Access to education in general has long been a struggle for people with disabilities. The United States only guaranteed disabled children access to a public school education in 1975, with the passing of the Education For All Handicapped Children Act (now called the Individuals With Disabilities Education Act). The law required school districts to provide students with disabilities access to the same information and classes as their peers, while also requiring schools to provide extra equipment, personnel, or learning aids as required by individual students' disabilities.
Even if students did manage to get sex ed, it wasn't for bodies that look like ours.
But a law is not a guarantee. Tim Rose, who was born with spastic quadriplegic cerebral palsy, said his high school largely denied him access to sexual health resources. When sexual health came up in other classes, teachers sometimes asked him to leave the room.
"Sex ed was always taught in gym, the one class I got to skip every year," he said. "Even if students did manage to get sex ed, it wasn't for bodies that look like ours. Sex ed for me was mostly trial and error, a mix of getting what information I could from friends and from TV."
Rose founded the Rose Centre for Love, Sex, and Disability with his wife in 2011. Recently, he launched Disability Positive Consulting, a business allowing him to speak at companies and schools. The not-for-profit company focuses on "leveraging the lessons of disability for success in life, education and business," and provides consulting about disability positivity and sex education.
Like Sellinger, Rose figured out sex and sexuality largely on his own: "I often resorted to Friday nights on Showcase, or softcore porn on TV. My parents were understanding but I wasn't going to talk to them about how to masturbate," he said. (For the record, he figured it out just fine on his own: "With only two fingers available to me, my masturbation was and is different. It's a lot of stroking and soft touch stuff. Also, I'm blessed with incredibly sensitive nipples and earlobes, so touching them works too.") In his role as an educator, Rose said he tries to make it clear that he's open to discussing anything, including masturbation. "I try to be as easygoing as I can, and to share some of my own experience," he said. "It helps because there's no 'right' way to do it, it's just about figuring out what feels good."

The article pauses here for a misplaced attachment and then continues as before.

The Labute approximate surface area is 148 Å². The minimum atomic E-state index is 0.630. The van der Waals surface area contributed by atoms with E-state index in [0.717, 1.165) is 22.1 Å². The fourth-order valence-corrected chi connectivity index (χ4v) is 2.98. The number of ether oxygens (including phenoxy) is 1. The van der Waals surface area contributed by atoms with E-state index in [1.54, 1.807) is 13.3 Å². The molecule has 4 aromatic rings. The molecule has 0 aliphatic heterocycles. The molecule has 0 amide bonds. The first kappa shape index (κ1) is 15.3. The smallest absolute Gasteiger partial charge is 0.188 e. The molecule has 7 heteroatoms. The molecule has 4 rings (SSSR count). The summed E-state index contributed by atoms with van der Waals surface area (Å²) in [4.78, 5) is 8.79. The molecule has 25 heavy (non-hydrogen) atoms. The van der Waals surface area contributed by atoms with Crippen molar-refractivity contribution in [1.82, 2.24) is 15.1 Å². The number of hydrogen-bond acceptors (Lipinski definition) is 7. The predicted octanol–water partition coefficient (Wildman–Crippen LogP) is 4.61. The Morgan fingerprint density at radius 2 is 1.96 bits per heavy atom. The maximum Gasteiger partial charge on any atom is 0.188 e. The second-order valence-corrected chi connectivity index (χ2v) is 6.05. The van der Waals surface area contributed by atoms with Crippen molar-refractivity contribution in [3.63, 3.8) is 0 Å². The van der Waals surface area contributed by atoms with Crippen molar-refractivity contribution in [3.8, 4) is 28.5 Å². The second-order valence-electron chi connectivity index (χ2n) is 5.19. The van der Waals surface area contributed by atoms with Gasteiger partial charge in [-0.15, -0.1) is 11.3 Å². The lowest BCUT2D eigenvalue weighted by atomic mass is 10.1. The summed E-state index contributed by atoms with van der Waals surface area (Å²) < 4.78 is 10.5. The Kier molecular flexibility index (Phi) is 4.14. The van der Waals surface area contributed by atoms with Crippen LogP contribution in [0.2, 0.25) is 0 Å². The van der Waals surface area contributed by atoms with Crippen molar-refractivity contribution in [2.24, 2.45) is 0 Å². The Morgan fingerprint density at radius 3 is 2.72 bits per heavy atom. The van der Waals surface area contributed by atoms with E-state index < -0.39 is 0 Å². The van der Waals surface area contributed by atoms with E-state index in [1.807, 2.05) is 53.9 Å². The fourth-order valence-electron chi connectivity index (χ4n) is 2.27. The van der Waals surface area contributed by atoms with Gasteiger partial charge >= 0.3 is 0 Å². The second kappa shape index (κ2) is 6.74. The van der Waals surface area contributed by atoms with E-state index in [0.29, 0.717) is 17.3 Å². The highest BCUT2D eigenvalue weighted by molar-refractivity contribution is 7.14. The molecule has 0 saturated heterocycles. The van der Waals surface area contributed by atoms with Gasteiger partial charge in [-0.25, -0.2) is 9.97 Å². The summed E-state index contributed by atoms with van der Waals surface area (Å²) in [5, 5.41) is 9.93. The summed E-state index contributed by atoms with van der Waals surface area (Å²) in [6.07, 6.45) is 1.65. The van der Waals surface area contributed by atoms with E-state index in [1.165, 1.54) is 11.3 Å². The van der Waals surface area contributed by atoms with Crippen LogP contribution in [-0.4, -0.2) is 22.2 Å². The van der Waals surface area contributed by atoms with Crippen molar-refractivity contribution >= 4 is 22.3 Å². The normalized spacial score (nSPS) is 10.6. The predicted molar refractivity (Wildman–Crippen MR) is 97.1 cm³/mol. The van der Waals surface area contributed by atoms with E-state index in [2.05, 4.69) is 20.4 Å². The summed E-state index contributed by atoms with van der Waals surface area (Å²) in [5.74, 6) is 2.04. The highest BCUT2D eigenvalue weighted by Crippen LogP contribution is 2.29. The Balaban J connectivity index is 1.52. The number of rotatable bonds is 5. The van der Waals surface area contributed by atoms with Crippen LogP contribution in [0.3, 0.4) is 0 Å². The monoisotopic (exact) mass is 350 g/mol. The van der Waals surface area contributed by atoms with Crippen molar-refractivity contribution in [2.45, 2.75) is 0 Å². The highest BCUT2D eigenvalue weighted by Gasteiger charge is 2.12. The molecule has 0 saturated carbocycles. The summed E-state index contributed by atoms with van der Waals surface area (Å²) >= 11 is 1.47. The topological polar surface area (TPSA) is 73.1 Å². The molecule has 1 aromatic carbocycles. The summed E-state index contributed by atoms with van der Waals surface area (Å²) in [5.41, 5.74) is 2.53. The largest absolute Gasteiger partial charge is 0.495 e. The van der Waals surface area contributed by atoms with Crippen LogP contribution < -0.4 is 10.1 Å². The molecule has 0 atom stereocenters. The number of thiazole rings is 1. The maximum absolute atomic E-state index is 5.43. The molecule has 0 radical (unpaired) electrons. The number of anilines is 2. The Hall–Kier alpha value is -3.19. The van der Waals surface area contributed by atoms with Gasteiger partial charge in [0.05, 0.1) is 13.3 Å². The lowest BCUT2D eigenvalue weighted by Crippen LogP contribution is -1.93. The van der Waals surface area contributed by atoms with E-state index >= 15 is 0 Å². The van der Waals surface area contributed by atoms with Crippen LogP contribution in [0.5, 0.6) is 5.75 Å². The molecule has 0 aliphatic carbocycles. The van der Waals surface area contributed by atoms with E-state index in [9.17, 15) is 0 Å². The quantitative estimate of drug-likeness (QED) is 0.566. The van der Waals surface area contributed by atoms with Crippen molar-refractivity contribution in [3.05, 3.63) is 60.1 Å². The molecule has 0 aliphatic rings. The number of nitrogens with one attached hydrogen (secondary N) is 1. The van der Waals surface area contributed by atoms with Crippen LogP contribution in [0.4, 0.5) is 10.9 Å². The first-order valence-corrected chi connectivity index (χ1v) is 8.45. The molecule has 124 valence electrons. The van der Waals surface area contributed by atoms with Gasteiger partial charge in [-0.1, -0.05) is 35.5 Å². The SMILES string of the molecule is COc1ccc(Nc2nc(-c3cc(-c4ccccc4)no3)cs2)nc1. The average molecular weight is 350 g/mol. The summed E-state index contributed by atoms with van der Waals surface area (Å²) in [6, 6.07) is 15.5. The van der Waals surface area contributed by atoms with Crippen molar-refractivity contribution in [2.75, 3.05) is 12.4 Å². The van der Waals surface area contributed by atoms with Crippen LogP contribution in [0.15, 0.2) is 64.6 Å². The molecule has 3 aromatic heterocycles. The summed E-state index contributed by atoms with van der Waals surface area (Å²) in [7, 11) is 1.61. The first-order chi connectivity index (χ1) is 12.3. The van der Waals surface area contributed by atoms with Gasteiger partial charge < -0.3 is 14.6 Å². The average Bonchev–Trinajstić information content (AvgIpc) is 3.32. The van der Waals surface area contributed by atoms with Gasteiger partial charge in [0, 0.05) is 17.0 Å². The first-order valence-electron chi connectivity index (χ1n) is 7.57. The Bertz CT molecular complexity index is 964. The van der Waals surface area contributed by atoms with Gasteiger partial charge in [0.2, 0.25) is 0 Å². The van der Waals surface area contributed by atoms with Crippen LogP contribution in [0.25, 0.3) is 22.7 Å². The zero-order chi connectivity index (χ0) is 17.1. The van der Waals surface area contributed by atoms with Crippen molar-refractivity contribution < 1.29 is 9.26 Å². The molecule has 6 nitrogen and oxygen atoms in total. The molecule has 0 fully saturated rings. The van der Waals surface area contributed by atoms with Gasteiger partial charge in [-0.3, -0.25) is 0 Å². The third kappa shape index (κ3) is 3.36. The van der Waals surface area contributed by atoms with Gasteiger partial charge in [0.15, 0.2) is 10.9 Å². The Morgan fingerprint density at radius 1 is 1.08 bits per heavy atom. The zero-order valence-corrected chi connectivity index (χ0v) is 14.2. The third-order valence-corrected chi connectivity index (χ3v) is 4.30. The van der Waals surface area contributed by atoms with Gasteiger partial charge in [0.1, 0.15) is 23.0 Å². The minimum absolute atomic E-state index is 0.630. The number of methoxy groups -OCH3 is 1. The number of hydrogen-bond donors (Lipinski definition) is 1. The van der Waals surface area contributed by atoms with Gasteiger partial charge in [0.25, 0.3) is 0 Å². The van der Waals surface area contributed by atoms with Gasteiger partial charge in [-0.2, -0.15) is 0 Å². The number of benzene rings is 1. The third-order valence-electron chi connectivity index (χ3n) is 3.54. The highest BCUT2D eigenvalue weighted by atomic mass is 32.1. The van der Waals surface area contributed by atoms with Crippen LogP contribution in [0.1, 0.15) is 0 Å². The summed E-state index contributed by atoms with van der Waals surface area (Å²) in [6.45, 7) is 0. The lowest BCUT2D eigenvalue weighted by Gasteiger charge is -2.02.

Tim Rose and his wife. Photo via Tim Rose.
People with disabilities face a number of barriers to sexual health information, much of it imposed via social stigma or outdated stereotypes about what it means to be disabled. Rose, Sellinger, and doctors often complain about the persistent cultural infantilization of people with disabilities. "We as a society really need to work on the perception of people with disabilities as children," Sellinger said. "It drives me nuts—people are trying to be nice most of the time, but I get treated so different than everyone else. A lot of 'good for you's and pats on the head."
There's also the belief that people with disabilities simply aren't sexual or sexually attractive because their bodies function in a way outside the norm. Alternatively, people with disabilities can be presented as oversexed, fetishized as insatiably sexual beings with peculiar appetites. Both Sellinger and Rose have experienced the neutralizing of their sexual sides as well as being viewed as an interesting tick on someone's sexual bucket list.
"People see disability as something wrong with your body, which means it's easy to not be proud of your body," Sellinger said. "I refuse to believe, even though my body changed, that there is something fundamentally wrong with it. If you're constantly considering your body or someone else's body as broken, it's hard to see yourself as a sexy person, to feel comfortable being sexual in your body."
If you're constantly considering your body or someone else's body as broken, it's hard to see yourself as a sexy person.